Overall view of ACE2 and NAbs binding to SARS-CoV-2 S protein. (a) Ribbon diagram of the SARS-CoV-2 S protein, with one RBD in the up conformation (cyan surface) interacting with ACE2. (b) General location of NAb binding epitopes, where an example C1 NAb is colored blue, C2 green, C3 magenta and C4 orange. The figure highlights that extensive conformational changes are required before C4 NAbs can bind to S. (c) View of two RBDs from an S trimer (cyan and grey surfaces) in the down conformation, to show that C1 NAbs cannot bind to their epitope while the RBD is in the down conformation, due to steric hindrance. (d) An alternative view of adjacent down RBDs in the S trimer showing C2 and C3 NAb epitopes are accessible while RBD is in the down conformation and that some NAbs can bind across an RBD-RBD trimer interface and interfere with RBD opening to bind ACE2.

What did the study find?

Of nine RBD variants tested, the K417T, E484K, and N501Y mutations present in the Brazilian P.1 and South African B.1.351 lineages disrupted the binding of 65% of the NAbs evaluated.

The study revealed that E484K was the most disruptive mutation, impacting the most significant proportion (30%) of NAbs tested. The N501Y and K417T mutations were only slightly less disruptive, impacting 25% of the NAbs.

In addition to disrupting NAb binding, E484K and N501Y exhibited binding affinities for ACE2 that were equivalent to that of a wild-type reference RBD variant.

However, the RBD variants N440Y and I345I also exhibited ACE2 binding affinity similar to wildtype RBD, suggesting that neither E484K nor N501Y increase infectivity by enhancing affinity for ACE2.

“If increased ACE2 affinity is required for increasing viral infectivity, other mutations in the SARS-CoV-2 spike must be responsible for enhanced ACE2 binding affinity,” says Walter and the team.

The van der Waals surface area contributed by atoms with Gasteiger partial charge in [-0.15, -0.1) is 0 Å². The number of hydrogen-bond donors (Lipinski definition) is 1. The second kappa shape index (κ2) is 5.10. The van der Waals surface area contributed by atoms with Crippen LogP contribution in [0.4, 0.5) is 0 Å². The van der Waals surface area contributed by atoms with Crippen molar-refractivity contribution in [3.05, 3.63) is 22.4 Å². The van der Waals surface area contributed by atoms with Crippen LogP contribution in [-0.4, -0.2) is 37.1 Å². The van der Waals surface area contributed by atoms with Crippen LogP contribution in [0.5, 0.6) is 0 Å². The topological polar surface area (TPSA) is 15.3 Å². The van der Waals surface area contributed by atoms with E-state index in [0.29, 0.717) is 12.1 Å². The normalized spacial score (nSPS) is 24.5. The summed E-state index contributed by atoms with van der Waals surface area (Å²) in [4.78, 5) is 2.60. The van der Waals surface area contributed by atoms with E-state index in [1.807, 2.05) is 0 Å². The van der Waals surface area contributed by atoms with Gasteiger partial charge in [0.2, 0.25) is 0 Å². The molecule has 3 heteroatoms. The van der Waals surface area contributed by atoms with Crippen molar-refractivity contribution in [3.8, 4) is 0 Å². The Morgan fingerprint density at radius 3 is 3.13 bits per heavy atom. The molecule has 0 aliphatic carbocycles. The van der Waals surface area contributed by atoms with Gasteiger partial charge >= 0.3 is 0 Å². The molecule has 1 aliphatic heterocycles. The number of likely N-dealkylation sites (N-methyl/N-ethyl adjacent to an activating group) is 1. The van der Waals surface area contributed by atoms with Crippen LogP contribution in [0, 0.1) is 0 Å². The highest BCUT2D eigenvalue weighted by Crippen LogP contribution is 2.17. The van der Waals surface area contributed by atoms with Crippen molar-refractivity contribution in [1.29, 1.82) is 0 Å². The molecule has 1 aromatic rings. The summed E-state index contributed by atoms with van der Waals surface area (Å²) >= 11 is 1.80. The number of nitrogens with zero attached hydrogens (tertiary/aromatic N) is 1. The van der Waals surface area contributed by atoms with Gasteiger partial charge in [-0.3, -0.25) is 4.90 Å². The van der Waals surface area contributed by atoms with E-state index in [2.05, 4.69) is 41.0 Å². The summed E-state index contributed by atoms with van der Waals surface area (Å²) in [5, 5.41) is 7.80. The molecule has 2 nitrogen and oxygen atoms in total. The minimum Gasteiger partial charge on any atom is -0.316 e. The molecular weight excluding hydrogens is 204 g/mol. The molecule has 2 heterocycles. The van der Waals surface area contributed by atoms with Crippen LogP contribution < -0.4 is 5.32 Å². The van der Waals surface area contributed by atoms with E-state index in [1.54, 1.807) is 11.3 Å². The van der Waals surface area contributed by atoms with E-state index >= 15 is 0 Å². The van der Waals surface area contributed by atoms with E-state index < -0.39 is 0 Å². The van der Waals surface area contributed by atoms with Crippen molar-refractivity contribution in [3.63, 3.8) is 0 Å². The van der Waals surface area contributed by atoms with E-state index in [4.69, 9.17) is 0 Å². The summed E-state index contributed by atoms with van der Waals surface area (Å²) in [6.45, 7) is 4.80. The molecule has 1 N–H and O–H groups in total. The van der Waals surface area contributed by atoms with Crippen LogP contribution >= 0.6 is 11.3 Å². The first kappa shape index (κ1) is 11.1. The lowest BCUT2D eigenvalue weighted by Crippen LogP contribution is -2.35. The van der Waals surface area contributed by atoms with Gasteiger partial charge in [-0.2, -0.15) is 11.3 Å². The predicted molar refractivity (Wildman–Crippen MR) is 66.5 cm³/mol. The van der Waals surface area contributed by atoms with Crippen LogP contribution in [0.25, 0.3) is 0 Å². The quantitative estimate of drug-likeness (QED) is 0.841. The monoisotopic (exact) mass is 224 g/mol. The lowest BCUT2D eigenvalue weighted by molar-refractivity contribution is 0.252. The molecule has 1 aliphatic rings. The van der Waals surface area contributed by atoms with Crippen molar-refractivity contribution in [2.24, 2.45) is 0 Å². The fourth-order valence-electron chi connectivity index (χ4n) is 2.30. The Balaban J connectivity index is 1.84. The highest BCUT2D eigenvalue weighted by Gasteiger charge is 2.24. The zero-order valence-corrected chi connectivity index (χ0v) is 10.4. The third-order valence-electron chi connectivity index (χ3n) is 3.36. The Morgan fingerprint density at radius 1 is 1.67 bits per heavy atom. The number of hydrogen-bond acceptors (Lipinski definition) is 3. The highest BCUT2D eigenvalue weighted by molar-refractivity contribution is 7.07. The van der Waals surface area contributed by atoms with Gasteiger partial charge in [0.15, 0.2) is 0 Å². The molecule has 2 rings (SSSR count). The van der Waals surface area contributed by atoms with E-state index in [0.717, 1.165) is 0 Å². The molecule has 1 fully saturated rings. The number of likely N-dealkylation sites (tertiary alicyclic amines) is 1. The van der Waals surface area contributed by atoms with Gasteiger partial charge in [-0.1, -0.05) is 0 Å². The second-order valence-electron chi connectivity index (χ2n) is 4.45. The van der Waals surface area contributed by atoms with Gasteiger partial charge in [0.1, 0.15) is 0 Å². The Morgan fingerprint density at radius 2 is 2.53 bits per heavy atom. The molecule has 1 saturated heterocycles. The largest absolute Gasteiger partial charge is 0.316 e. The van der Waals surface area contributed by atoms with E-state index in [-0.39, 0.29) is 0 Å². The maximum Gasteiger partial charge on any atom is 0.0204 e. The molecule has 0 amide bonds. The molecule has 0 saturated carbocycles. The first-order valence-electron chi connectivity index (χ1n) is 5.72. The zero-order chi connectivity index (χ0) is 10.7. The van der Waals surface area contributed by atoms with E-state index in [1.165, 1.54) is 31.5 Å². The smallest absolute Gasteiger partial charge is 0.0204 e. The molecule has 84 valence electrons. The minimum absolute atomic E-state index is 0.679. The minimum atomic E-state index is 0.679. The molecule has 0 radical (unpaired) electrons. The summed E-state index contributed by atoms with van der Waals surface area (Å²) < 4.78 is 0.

The K417T mutation also significantly disrupted NAb binding but exhibited a 2-fold reduction in ACE2 affinity, suggesting that this mutation is unlikely to confer a selective advantage through enhanced viral attachment.

Another RBD variant – L452R – which is associated with the California VoC B.1.427/B.1.429, was slightly less disruptive to Nab binding but showed a 2-fold increase in affinity for ACE2.

“This is consistent with the B.1.429 California VoC being able to evade NAb responses, as well as enhance ACE2 binding affinity, possibly providing advantages in immune evasion against NAbs, and increased cell infectivity via enhanced ACE2 binding affinity, ultimately leading to increased disease severity,” write the researchers.

One pair of NAbs could offer an “excellent” therapeutic option

The analysis also identified a pair of potent non-overlapping NAbs – 1213H7 and 1215D1 – that bound to all nine RBD variants evaluated.

Walter and colleagues say this represents an excellent potential therapeutic treatment for infection with wildtype SARS-CoV-2 and newly identified VoC.

Furthermore, “our study provides a strategy for characterizing NAb/RBD epitopes at a larger scale to further define NAb sensitivity to RBD variants in individuals recovered from natural infections and changes in the anti-RBD SARS-CoV-2 structural repertoire induced by vaccination,” they conclude.

*Important Notice

bioRxiv publishes preliminary scientific reports that are not peer-reviewed and, therefore, should not be regarded as conclusive, guide clinical practice/health-related behavior, or treated as established information.

Journal reference:
Sally Robertson

Written by

Sally Robertson

Sally first developed an interest in medical communications when she took on the role of Journal Development Editor for BioMed Central (BMC), after having graduated with a degree in biomedical science from Greenwich University.